Happy New Year! Thank God, 2020 is over. Hello, 2021. But certainly, there would be nothing like the shock, struggles and slaying that everyone did to survive 2020’s beastly moments. And now that things seem have settled in their surreal turn, plus with a vaccine in sight at the end of the “pandemic” tunnel, there should be a lot of learnings and awakenings to think about.
And as we continue to breathe through life with masks and face shields on — here are “illuminating yellow” (in honor of this year’s Pantone color) quotes from three business leaders we’ve interviewed either in this column or on Daily Tribune’s FB Live Show Pairfect.
Hopefully, they’re not only meant for quote cards on your Instagram feeds, but to keep you pumped up, inspired and motivated to be your better selves while sincerely doing good for others.
Denice Sy Munez, Ever Bilena Cosmetics Inc.’s chief sales and marketing Officer, who launched the best-selling beauty kit Hello Glow amid the pandemic
“When my dad and I were talking about our stress and anxiety, he told me the main reason he went into the business, after providing for the family, is to provide for those who depend on the company. So that’s what he keeps telling me. It’s all about the people whom we are able to help because, at the end of the day, if the company doesn’t help its people, then why does it still exist?
Denice Sy Munez, Ever Bilena Cosmetics Inc.’s chief sales and marketing officer. / PHOTOGRAPH COURTESY OF IG/DENICESY
“I think it’s really about first surviving on your own and then next is looking at how many people could help you through this venture. If people look beyond just making a profit and look at how much they can help at the macro level, then that’s when they can feel more empowered to continue their job. I think that’s very important for any entrepreneur — to look at the people who were able to empower their business.”
Money, manpower, mentorship
Adolf Aran Jr., restaurant coach, and CEO, founder and management consultant of Courage Asia Philippines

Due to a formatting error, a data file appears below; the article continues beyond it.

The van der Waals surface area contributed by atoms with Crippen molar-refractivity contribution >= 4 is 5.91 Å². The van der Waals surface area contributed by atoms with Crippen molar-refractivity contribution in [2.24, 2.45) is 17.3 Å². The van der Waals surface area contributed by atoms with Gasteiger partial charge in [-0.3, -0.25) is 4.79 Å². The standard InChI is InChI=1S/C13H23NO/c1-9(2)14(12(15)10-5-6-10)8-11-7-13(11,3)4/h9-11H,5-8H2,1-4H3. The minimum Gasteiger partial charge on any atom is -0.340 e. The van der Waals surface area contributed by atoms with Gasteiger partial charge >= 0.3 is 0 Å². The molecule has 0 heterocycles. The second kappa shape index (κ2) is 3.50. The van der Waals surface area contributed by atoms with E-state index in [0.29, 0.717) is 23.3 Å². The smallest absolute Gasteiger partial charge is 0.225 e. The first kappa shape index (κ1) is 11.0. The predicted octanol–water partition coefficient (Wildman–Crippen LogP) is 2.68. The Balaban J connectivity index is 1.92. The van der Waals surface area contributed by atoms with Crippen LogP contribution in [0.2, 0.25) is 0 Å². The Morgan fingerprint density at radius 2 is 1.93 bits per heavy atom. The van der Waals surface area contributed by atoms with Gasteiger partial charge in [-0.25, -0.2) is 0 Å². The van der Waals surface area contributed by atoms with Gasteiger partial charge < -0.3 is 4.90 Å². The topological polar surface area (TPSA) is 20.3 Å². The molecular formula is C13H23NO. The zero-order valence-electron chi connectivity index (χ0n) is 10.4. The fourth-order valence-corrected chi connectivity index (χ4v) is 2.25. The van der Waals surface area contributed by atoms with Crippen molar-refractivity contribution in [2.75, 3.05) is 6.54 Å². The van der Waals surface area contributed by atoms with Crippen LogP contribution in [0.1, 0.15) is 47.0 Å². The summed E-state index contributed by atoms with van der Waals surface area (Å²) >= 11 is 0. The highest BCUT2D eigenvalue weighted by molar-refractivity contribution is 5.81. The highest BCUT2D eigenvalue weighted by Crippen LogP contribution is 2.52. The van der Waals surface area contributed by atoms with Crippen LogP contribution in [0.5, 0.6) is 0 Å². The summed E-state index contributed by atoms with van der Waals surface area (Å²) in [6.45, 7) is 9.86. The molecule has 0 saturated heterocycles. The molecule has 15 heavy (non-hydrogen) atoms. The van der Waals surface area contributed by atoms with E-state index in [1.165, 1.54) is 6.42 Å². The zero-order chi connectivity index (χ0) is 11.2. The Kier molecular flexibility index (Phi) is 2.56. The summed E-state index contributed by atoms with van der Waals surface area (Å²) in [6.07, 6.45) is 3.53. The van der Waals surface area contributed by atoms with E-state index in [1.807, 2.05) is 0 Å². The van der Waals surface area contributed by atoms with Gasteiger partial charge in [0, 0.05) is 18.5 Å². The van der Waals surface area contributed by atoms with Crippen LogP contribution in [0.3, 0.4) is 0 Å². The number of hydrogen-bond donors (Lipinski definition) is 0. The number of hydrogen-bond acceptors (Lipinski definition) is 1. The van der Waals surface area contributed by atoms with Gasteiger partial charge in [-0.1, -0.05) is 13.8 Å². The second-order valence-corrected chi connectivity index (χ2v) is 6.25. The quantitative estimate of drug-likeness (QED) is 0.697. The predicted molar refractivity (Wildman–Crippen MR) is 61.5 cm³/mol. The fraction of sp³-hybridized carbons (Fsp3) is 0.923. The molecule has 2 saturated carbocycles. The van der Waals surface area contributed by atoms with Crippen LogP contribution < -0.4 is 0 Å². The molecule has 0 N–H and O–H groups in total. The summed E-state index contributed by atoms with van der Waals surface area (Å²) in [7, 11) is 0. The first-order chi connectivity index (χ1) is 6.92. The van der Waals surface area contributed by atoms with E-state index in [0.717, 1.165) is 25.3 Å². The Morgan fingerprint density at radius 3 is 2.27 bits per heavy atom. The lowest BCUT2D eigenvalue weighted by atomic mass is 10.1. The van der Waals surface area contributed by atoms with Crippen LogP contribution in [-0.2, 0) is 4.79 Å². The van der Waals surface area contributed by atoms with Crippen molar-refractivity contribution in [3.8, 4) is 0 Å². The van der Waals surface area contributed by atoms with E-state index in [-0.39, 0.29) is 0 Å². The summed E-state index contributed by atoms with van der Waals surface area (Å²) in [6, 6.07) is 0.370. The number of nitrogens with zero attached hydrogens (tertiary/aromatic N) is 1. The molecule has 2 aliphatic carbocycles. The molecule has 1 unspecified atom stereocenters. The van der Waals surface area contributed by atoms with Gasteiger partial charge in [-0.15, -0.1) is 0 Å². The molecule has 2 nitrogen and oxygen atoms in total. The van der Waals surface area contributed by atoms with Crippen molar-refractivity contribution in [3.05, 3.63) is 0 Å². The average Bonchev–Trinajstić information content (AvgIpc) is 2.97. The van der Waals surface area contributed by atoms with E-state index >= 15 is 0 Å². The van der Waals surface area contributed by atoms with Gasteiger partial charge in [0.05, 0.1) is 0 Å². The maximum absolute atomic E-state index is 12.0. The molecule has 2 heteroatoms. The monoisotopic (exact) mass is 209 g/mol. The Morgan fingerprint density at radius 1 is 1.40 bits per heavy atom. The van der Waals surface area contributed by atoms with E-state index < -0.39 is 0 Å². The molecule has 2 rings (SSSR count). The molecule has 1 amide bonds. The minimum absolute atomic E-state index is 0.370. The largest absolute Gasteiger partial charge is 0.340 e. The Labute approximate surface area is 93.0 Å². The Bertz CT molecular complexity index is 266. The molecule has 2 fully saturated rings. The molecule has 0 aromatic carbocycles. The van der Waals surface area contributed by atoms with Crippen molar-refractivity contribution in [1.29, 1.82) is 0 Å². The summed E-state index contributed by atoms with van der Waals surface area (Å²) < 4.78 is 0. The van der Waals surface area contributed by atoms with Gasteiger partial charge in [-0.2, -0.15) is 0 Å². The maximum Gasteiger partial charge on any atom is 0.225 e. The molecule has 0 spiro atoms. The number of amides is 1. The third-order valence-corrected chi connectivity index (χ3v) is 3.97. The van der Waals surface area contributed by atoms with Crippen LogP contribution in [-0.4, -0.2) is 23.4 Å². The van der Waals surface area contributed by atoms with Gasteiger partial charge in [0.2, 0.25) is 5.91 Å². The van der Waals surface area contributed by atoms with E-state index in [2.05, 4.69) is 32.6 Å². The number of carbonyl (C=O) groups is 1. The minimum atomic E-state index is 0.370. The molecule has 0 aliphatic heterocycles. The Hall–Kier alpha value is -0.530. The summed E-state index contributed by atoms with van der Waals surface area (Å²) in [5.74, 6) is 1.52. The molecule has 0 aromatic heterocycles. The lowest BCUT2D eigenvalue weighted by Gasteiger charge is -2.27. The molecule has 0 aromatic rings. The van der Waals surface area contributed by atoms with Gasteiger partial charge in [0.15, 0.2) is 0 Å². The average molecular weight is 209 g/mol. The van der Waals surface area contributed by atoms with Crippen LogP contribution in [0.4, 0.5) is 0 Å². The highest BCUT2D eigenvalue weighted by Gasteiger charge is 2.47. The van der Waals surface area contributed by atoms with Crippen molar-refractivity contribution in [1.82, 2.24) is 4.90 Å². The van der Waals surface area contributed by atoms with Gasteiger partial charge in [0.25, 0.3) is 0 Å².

“Let me just summarize into three what advice I have given so far, especially to young entrepreneurs and young chefs. I think it can be summarized into three Ms.
Number one is Money. I think we should watch our cash flow. From the business perspective, a good business cannot survive if you only have two to three months, for you to be able to extend, and I think we’ve seen that. You need to have at least six to 12 months to be able to sustain the business, that’s why cash flow is king.
“The second M is Manpower. This is time in which you start looking into your human resources. Some people will go, some people will stay and it’s important for business owners to hold on to your good people. By holding on to them, you know that these are the people who will be able to allow you to survive and eventually thrive in the future.
“The third M is Mentorship. During these very critical times, we need to find good mentors that we can listen to. It’s not enough that we can listen to our gut or our conscience or even our arsenal of ideas. Because we’re young, we have limited information. What we’ll be able to do is to look up to those who have been there. Seek mentors to be able to find ways to generate and bounce off ideas so that you know you’re making the right decision.”
Restaurant coach and CEO Adolf Aran Jr. / PHOTOGRAPH COURTESY OF fb.com/adolfaran
Have a purpose
Christian Eyde Moeller, founder of Lionheart Farms
Most of the time, a random thought in the most unusual places is the one that totally changes one’s life or, in this case, the lives of many others. For businessman Christian Eyde Moeller, the idea came while gazing at the sea in Hong Kong while having lunch and having a fascinating conversation with a friend on the “tree of life.”
Here, the seeds for building a coconut farm in Palawan was first planted.
And from that initial germ of an idea, in 2013, and in true trailblazing fashion, Moeller and his partners traveled to the Philippines, took a seven-hour banca ride from Puerto Princesa to a seemingly deserted and small island in Rizal, Palawan to plant their very first coconut palms.
The vision wasn’t just to utilize the coconut palm but to celebrate the coconut tree as a total giver of life — from its trunk, to its leaves, fruit, to the coconut flower sap, which is the raw material at the core of the farm’s various finished products.
Christian Eyde Moeller, founder of Lionheart Farms. / PHOTOGRAPH COURTESY OF LIONHEART FARMS
This was how Lionheart Farms’ fruitful start came about. Moeller, its president, believes in the salient power of sustainability especially in agriculture. And so, the sap from the coconut flower led to healthy edible essentials like coconut flower sugar, delicious coconut flower nectar or syrup that are great for pancakes and even for baking, and savory coconut amino seasoning or vinegar for everyday dishes.
Lionheart Farms adopted the United Nations Sustainable Development Goals in its farming system and recently, the Council for Sustainable Development accomplished its UN Sustainable Assessment for Food and Agriculture and bestowed the Lionheart Farms with an impressive score of 4.79 out of 5.
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